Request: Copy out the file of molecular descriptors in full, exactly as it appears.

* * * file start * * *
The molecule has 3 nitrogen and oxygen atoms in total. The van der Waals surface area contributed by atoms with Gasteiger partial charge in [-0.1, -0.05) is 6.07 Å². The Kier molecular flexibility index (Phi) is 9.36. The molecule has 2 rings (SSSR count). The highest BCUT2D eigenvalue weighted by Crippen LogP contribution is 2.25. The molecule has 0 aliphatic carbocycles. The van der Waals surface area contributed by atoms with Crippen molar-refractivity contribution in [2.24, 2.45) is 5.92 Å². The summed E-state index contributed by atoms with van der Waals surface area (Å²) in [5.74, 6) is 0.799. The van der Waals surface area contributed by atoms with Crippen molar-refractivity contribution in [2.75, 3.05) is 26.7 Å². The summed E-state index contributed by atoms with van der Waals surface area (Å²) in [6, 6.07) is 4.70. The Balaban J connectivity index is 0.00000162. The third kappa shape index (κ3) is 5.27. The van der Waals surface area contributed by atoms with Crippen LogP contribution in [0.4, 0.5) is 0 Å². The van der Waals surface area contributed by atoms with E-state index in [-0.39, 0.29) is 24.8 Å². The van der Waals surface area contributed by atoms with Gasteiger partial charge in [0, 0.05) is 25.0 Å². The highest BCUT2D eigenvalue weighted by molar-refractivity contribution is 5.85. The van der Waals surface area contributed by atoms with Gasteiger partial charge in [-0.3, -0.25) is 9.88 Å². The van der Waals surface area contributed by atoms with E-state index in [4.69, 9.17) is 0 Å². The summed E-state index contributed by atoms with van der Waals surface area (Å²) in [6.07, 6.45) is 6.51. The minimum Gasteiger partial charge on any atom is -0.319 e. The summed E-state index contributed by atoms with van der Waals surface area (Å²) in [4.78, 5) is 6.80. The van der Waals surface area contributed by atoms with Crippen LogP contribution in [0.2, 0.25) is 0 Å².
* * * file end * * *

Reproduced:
The molecule has 3 nitrogen and oxygen atoms in total. The van der Waals surface area contributed by atoms with Gasteiger partial charge in [-0.1, -0.05) is 6.07 Å². The Kier molecular flexibility index (Phi) is 9.36. The molecule has 2 rings (SSSR count). The highest BCUT2D eigenvalue weighted by Crippen LogP contribution is 2.25. The molecule has 0 aliphatic carbocycles. The van der Waals surface area contributed by atoms with Crippen molar-refractivity contribution in [2.24, 2.45) is 5.92 Å². The summed E-state index contributed by atoms with van der Waals surface area (Å²) in [5.74, 6) is 0.799. The van der Waals surface area contributed by atoms with Crippen molar-refractivity contribution in [2.75, 3.05) is 26.7 Å². The summed E-state index contributed by atoms with van der Waals surface area (Å²) in [6, 6.07) is 4.70. The Balaban J connectivity index is 0.00000162. The third kappa shape index (κ3) is 5.27. The van der Waals surface area contributed by atoms with Crippen LogP contribution in [0.4, 0.5) is 0 Å². The van der Waals surface area contributed by atoms with E-state index in [-0.39, 0.29) is 24.8 Å². The van der Waals surface area contributed by atoms with Gasteiger partial charge in [0, 0.05) is 25.0 Å². The highest BCUT2D eigenvalue weighted by molar-refractivity contribution is 5.85. The van der Waals surface area contributed by atoms with Gasteiger partial charge in [-0.3, -0.25) is 9.88 Å². The van der Waals surface area contributed by atoms with E-state index in [4.69, 9.17) is 0 Å². The summed E-state index contributed by atoms with van der Waals surface area (Å²) in [6.07, 6.45) is 6.51. The minimum Gasteiger partial charge on any atom is -0.319 e. The summed E-state index contributed by atoms with van der Waals surface area (Å²) in [4.78, 5) is 6.80. The van der Waals surface area contributed by atoms with Crippen LogP contribution in [0.2, 0.25) is 0 Å².